Investors Down $1.6 Trillion, China’s Rudderless Market to Blame

China Financial Markets

So far January is a bust for global investors. In just four days, $1.6 trillion in market value has been destroyed according to the S&P Global 1200, which tracks 70% of the worldwide market capitalization, based on data provided to by our partners at the WSJ Market Data Group.

The S&P 500 (NYSE:SPY) and the Dow Jones Industrial Average (NYSE:DJA) are off to the worst start ever down over 4%. History tells us this is a bad omen for the rest of the year.

For investors, the first five trading days, also known as the “January Indicator,” are critical and can foreshadow how stocks ultimately perform for the year, according to the Stock Trader’s Almanac. During presidential election years this indicator has an accuracy rate of 87%.

The trading week was rife with mixed messages and market meddling by Chinese officials. Two days of stock exchange trading halts were in the end followed by Beijing’s decision to abandon circuit breakers altogether. This turbulence was followed by mixed economic data and news on Friday that the People’s Bank of China moved to stabilize the yuan. For the week, the Shanghai Composite Index fell 10%.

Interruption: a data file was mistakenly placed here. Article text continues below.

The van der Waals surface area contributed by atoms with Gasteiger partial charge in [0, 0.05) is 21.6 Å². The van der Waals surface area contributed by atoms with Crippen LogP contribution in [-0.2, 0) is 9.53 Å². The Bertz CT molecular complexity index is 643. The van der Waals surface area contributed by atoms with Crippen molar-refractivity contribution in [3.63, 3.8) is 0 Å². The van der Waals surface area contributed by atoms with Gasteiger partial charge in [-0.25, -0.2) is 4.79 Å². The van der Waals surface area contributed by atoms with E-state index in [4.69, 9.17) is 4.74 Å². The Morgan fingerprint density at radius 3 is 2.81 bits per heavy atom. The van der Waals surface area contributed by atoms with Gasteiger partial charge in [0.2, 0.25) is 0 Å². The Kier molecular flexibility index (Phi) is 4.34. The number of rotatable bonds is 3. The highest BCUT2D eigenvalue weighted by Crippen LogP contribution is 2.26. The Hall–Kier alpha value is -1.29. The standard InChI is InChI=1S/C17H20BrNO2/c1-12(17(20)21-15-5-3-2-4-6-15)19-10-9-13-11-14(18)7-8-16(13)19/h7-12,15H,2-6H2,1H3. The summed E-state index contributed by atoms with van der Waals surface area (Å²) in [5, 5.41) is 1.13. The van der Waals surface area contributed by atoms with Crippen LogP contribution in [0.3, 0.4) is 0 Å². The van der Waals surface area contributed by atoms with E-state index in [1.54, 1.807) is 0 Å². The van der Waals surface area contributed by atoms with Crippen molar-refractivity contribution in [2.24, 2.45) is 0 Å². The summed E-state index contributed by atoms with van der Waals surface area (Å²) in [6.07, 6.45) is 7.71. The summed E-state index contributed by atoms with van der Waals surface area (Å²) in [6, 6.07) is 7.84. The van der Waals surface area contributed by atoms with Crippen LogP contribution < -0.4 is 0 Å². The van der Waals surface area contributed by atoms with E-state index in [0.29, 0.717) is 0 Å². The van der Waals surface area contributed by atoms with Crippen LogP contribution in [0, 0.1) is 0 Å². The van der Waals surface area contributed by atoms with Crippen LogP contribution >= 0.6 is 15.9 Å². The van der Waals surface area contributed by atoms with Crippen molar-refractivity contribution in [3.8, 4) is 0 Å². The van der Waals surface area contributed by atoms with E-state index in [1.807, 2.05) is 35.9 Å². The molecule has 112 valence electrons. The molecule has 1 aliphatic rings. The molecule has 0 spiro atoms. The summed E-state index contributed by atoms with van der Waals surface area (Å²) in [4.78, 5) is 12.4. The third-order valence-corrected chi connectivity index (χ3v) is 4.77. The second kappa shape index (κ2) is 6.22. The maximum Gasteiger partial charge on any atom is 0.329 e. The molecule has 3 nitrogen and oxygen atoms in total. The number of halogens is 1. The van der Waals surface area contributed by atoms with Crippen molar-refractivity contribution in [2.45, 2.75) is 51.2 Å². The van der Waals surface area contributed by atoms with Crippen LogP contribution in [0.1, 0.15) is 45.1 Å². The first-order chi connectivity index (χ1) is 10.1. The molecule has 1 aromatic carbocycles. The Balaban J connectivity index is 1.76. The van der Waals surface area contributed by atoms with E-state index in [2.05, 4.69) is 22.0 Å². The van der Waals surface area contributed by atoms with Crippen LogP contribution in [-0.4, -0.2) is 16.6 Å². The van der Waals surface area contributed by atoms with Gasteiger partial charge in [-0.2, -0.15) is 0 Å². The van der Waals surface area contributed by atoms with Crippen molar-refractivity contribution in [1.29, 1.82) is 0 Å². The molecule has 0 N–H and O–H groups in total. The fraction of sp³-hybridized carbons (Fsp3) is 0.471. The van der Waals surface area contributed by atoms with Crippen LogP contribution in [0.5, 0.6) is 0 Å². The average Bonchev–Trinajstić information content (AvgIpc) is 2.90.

Spooked investors pulled over $30 billion out of U.S. funds through Wednesday January 6, according to data from Thomson Reuters Lipper (NYSE:TRI). Notable funds impacted included the widely held SPDR S&P 500 which saw outflows of nearly $6 billion and the iShares Russell 2000 (NYSE:IWM) which had $1.1 billion in outflows.

Here in the U.S. Friday’s stronger-than- expected jobs report showed U.S. employers added a healthy 292,000 workers in December. However early U.S. stock market gains were modest mid-morning Friday with many investors already looking ahead to the start of earnings season which begins next week. Bellwethers including JPMorgan (NYSE:JPM), Wells Fargo (NYSE:WFC) and Intel (NASDAQ:INTC) are among the many companies set to report financial results.  On Friday, Goldman Sachs (NYSE:GS) trimmed its forecast for S&P 500 earnings which reflects a drop of 7% for 2016. In a note, the team said “energy is the leading driver of our reduced profit outlook.”